The Dark Knight Rises is a film. I found myself being more than just entertained. I don’t know if it has anything to do with our election coming up but I did sense a lot of political undertones. This could just be me since I know all my friends are annoyed of my over analyzing skills but that’s just how my brain works. There were multiple scenes that gave me chills. I started to think of Bane as this symbol of anarchy. I get him, I really do. He is Gotham’s “reckoning” and he truly believes that the only way to achieve change is to destroy everything ala French Revolution style. I want to believe that can work too. But anarchy is inherently selfish. It is a facade. It doesn’t give people power back. It gives them the excess not of money but corruption and evil. And I’m thinking this as Bane storms Wall Street. This was chilling.

One of the minor themes that I noticed was the desire to be off the grid, the map. Remove all trace of yourself. This is a desire that I have often expressed. In the film, it’s in the form of criminal activities. I am not a criminal nor do I intend to be but I’m a social media criminal. I’ve had dozens of blogs over the years and the memory of some them still haunt me in the sense of “why did I write that?!” A lot of them have been deleted over the years. However, it wasn’t until recently that I had an existential crisis over the revelation that everything uploaded onto the Internet stays in some encrypted ethereal haunting cloud. Of course, it would only haunt me if I were some threat to some incredibly powerful organization that had it out for girls that wrote really terrible poetry. Still, the thought of deleting myself and reconstructing myself on the Internet makes me feel like a social media criminal. All these usernames throughout the years, all those deleted myspaces under my belt, all those photos and blogs and words. I suffer from a bit of paranoia and anxiety, obviously. This theme in the film, this desire to erase yourself, leave and start fresh is a common theme in our real world. And like Selina Kyle expressed, it gets harder since everything is tracked. It is harder to start fresh when we willingly sell ourselves out. That fact makes me feel like I am not in control of my own existence. Before I had a God overlooking everything and now I have something or someone just as omniscient but a little more tangible.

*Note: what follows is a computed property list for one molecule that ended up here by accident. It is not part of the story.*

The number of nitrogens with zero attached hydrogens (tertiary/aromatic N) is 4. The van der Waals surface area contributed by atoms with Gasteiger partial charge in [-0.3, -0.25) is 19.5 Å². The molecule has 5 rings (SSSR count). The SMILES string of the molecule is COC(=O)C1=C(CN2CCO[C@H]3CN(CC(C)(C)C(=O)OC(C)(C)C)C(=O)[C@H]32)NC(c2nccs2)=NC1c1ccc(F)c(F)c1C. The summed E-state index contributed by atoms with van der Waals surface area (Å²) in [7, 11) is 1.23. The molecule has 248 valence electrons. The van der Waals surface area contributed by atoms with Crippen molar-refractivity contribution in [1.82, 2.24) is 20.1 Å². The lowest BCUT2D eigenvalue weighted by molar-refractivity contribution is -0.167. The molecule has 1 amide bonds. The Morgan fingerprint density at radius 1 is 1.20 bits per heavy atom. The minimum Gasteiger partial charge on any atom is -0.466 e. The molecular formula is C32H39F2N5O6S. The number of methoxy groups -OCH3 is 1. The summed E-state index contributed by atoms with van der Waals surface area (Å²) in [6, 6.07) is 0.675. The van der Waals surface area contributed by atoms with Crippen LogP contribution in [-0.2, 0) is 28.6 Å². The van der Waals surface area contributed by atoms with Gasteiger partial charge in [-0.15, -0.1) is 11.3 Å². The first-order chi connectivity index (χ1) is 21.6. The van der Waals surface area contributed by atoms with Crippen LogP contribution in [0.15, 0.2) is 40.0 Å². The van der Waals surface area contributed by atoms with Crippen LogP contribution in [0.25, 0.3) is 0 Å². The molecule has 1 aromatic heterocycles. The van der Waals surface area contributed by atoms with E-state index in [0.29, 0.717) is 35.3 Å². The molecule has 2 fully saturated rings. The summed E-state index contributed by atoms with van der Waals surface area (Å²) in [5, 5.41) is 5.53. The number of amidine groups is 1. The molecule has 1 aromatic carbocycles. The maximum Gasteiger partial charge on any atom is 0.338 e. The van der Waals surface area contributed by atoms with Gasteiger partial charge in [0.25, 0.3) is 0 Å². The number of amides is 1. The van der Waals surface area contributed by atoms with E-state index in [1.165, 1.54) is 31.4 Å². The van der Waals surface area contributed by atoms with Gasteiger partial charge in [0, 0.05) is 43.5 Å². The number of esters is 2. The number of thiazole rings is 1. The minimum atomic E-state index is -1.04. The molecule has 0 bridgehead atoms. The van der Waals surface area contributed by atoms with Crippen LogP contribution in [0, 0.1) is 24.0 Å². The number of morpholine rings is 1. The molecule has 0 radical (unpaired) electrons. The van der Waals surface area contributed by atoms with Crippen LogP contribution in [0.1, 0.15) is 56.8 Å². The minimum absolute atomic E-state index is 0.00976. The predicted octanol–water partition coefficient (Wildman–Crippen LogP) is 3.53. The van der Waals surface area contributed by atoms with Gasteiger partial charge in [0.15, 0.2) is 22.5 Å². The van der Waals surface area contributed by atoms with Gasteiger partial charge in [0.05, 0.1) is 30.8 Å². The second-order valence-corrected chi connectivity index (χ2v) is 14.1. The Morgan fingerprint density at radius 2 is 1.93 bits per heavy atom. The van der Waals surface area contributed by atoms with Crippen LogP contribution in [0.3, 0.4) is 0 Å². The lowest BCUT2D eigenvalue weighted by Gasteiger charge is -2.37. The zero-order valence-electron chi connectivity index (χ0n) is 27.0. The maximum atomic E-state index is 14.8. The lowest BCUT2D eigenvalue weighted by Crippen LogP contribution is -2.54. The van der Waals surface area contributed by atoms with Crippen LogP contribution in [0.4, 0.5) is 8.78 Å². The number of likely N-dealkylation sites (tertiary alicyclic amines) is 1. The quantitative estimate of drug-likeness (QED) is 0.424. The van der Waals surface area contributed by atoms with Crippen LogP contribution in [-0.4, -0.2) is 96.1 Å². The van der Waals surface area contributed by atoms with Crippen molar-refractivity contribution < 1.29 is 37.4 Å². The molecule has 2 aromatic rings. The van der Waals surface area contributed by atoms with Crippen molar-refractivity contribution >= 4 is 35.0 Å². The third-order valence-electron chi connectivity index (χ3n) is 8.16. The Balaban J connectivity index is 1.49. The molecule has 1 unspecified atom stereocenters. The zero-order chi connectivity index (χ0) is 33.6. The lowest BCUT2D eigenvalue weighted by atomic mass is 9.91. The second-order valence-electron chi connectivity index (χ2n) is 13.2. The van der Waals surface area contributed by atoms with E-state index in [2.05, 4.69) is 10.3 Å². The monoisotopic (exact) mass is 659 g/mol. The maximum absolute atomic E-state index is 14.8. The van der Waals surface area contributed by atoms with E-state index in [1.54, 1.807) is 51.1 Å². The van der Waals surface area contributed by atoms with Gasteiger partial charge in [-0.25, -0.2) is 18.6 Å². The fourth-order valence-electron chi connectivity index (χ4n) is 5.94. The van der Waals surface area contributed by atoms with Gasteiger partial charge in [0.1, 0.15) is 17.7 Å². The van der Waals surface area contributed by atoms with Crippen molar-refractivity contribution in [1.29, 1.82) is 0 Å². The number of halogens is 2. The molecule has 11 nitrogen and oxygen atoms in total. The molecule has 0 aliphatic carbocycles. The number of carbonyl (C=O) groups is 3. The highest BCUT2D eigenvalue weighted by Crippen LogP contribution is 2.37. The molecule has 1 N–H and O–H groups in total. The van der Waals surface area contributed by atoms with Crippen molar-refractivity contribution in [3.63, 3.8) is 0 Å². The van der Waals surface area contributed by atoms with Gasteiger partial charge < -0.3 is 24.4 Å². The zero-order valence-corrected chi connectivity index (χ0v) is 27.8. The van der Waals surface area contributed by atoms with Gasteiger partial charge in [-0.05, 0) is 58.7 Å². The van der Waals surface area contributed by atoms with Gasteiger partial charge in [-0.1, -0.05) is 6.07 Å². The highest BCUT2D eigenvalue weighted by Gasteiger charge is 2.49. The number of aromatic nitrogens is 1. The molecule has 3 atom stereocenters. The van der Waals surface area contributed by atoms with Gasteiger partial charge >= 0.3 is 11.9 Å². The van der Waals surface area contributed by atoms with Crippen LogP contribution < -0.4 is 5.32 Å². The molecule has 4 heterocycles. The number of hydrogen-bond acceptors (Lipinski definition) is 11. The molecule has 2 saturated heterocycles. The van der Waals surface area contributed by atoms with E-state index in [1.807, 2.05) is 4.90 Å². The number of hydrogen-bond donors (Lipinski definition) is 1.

This is why the Dark Knight Rises is a film to me. I mean, it is totally awesome and everyone should watch it cause it’s Batman and Joseph Gordon-Levitt is a stone fox. I just have a tendency to work my brain over time, at the annoyance of most of my friends. But then I think, I should wear my invisible batman suit and not give one single fuck about my critical mind. This is how I work and this is how I am able to enjoy films. Films take you deeper. Anyone can watch a movie and walk away with the single thought of whether they liked it or not. And don’t get me wrong, there are plenty of movies that are solely for that purpose and I indulge in them too. I’m just talking about that one film that comes along and has the ability to take you on another level. That’s the beauty of film. That’s the beauty of narratives. That’s the beauty of photography. That’s art.